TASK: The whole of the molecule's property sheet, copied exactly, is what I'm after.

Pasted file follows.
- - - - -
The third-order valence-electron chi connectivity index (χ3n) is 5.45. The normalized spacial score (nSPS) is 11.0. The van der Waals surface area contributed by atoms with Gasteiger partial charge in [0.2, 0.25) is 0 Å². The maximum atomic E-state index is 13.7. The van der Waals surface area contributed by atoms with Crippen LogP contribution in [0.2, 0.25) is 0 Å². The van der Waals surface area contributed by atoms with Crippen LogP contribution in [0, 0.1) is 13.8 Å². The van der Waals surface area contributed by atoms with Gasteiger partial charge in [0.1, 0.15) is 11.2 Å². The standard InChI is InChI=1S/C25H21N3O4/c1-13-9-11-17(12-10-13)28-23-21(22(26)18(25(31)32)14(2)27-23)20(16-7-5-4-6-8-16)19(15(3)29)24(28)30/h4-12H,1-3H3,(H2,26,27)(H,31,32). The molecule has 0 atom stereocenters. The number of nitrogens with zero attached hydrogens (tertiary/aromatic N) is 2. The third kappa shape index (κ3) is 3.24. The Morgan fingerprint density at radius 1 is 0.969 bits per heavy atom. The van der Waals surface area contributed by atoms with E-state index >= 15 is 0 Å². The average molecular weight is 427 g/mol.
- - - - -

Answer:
The third-order valence-electron chi connectivity index (χ3n) is 5.45. The normalized spacial score (nSPS) is 11.0. The van der Waals surface area contributed by atoms with Gasteiger partial charge in [0.2, 0.25) is 0 Å². The maximum atomic E-state index is 13.7. The van der Waals surface area contributed by atoms with Crippen LogP contribution in [0.2, 0.25) is 0 Å². The van der Waals surface area contributed by atoms with Crippen LogP contribution in [0, 0.1) is 13.8 Å². The van der Waals surface area contributed by atoms with Gasteiger partial charge in [0.1, 0.15) is 11.2 Å². The standard InChI is InChI=1S/C25H21N3O4/c1-13-9-11-17(12-10-13)28-23-21(22(26)18(25(31)32)14(2)27-23)20(16-7-5-4-6-8-16)19(15(3)29)24(28)30/h4-12H,1-3H3,(H2,26,27)(H,31,32). The molecule has 0 atom stereocenters. The number of nitrogens with zero attached hydrogens (tertiary/aromatic N) is 2. The third kappa shape index (κ3) is 3.24. The Morgan fingerprint density at radius 1 is 0.969 bits per heavy atom. The van der Waals surface area contributed by atoms with E-state index >= 15 is 0 Å². The average molecular weight is 427 g/mol.